- echo "rescan" > /proc/scsi/cciss0/1
-
-This causes the driver to query the adapter about changes to the
-physical SCSI buses and/or fibre channel arbitrated loop and the
-driver to make note of any new or removed sequential access devices
-or medium changers. The driver will output messages indicating what
-devices have been added or removed and the controller, bus, target and
-lun used to address the device. It then notifies the SCSI mid layer
-of these changes.
-
-Note that the naming convention of the /proc filesystem entries
-contains a number in addition to the driver name. (E.g. "cciss0"
-instead of just "cciss" which you might expect.)
-
-Note: ONLY sequential access devices and medium changers are presented
-as SCSI devices to the SCSI mid layer by the cciss driver. Specifically,
-physical SCSI disk drives are NOT presented to the SCSI mid layer. The
-physical SCSI disk drives are controlled directly by the array controller
-hardware and it is important to prevent the kernel from attempting to directly
-access these devices too, as if the array controller were merely a SCSI
-controller in the same way that we are allowing it to access SCSI tape drives.
-
-SCSI error handling for tape drives and medium changers
--------------------------------------------------------
-
-The linux SCSI mid layer provides an error handling protocol which
-kicks into gear whenever a SCSI command fails to complete within a
-certain amount of time (which can vary depending on the command).
-The cciss driver participates in this protocol to some extent. The
-normal protocol is a four step process. First the device is told
-to abort the command. If that doesn't work, the device is reset.
-If that doesn't work, the SCSI bus is reset. If that doesn't work
-the host bus adapter is reset. Because the cciss driver is a block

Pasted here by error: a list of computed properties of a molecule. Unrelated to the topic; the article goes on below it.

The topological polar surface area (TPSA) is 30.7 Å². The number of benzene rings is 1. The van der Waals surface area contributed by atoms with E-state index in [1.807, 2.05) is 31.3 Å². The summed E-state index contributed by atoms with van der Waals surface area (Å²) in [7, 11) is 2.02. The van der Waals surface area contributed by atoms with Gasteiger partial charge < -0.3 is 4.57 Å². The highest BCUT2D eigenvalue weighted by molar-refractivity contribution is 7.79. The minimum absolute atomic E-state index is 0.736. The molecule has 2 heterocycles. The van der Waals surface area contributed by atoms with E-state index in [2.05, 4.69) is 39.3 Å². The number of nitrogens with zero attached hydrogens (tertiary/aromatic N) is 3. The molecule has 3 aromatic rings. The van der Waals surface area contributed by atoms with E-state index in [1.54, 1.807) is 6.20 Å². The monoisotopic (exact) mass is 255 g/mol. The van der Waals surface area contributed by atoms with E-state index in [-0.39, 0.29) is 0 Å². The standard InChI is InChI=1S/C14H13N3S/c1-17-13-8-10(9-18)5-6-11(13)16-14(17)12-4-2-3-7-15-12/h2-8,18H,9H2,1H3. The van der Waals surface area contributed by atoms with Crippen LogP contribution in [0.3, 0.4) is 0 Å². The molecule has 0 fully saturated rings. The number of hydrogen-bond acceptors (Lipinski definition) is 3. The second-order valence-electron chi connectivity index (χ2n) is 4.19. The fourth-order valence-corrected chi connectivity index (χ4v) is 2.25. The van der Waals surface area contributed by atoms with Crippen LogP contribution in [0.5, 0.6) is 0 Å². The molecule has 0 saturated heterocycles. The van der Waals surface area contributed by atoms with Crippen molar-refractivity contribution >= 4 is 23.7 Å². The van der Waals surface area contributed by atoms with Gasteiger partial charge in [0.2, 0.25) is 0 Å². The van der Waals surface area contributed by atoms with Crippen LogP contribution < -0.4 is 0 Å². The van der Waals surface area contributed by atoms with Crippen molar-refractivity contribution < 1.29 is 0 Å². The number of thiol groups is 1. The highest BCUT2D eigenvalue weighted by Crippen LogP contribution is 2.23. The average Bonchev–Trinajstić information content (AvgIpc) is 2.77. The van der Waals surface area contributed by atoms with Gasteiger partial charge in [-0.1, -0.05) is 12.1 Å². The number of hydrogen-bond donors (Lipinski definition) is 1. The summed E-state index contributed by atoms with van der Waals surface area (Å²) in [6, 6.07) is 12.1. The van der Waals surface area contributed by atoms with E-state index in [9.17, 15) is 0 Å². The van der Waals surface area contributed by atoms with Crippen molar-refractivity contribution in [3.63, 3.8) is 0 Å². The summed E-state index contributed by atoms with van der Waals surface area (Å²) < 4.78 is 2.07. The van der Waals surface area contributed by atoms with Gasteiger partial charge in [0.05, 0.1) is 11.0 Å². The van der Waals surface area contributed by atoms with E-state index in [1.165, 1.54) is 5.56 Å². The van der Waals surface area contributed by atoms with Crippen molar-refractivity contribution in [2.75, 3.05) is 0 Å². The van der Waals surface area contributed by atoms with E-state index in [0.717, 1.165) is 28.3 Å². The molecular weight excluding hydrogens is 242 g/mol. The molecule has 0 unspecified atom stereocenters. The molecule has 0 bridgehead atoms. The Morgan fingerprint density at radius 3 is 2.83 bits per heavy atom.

-driver as well as a SCSI driver and only the tape drives and medium
-changers are presented to the SCSI mid layer, and unlike more
-straightforward SCSI drivers, disk i/o continues through the block
-side during the SCSI error recovery process, the cciss driver only
-implements the first two of these actions, aborting the command, and
-resetting the device. Additionally, most tape drives will not oblige
-in aborting commands, and sometimes it appears they will not even
-obey a reset command, though in most circumstances they will. In
-the case that the command cannot be aborted and the device cannot be
-reset, the device will be set offline.
-
-In the event the error handling code is triggered and a tape drive is
-successfully reset or the tardy command is successfully aborted, the
-tape drive may still not allow i/o to continue until some command
-is issued which positions the tape to a known position. Typically you
-must rewind the tape (by issuing "mt -f /dev/st0 rewind" for example)
-before i/o can proceed again to a tape drive which was reset.
-
-There is a cciss_tape_cmds module parameter which can be used to make cciss
-allocate more commands for use by tape drives. Ordinarily only a few commands
-(6) are allocated for tape drives because tape drives are slow and
-infrequently used and the primary purpose of Smart Array controllers is to
-act as a RAID controller for disk drives, so the vast majority of commands
-are allocated for disk devices. However, if you have more than a few tape
-drives attached to a smart array, the default number of commands may not be
-enought (for example, if you have 8 tape drives, you could only rewind 6
-at one time with the default number of commands.) The cciss_tape_cmds module
-parameter allows more commands (up to 16 more) to be allocated for use by
-tape drives. For example:
-
- insmod cciss.ko cciss_tape_cmds=16
-
-Or, as a kernel boot parameter passed in via grub: cciss.cciss_tape_cmds=8